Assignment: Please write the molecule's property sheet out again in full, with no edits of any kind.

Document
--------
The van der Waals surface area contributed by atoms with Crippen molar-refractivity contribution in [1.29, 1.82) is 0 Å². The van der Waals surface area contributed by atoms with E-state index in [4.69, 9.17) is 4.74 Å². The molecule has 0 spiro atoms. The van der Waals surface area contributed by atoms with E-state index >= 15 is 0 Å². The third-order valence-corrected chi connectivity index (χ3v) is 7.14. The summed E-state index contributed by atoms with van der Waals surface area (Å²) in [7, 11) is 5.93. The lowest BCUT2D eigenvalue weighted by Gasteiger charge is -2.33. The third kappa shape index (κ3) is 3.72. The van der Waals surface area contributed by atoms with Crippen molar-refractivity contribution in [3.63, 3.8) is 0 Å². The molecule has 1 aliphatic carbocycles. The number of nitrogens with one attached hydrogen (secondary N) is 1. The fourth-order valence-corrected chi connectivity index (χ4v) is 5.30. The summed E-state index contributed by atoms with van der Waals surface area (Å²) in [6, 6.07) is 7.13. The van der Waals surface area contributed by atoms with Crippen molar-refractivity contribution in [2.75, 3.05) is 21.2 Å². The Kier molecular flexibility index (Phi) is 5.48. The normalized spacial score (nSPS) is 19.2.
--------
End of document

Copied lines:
The van der Waals surface area contributed by atoms with Crippen molar-refractivity contribution in [1.29, 1.82) is 0 Å². The van der Waals surface area contributed by atoms with E-state index in [4.69, 9.17) is 4.74 Å². The molecule has 0 spiro atoms. The van der Waals surface area contributed by atoms with E-state index >= 15 is 0 Å². The third-order valence-corrected chi connectivity index (χ3v) is 7.14. The summed E-state index contributed by atoms with van der Waals surface area (Å²) in [7, 11) is 5.93. The lowest BCUT2D eigenvalue weighted by Gasteiger charge is -2.33. The third kappa shape index (κ3) is 3.72. The van der Waals surface area contributed by atoms with Crippen molar-refractivity contribution in [3.63, 3.8) is 0 Å². The molecule has 1 aliphatic carbocycles. The number of nitrogens with one attached hydrogen (secondary N) is 1. The fourth-order valence-corrected chi connectivity index (χ4v) is 5.30. The summed E-state index contributed by atoms with van der Waals surface area (Å²) in [6, 6.07) is 7.13. The van der Waals surface area contributed by atoms with Crippen molar-refractivity contribution in [2.75, 3.05) is 21.2 Å². The Kier molecular flexibility index (Phi) is 5.48. The normalized spacial score (nSPS) is 19.2.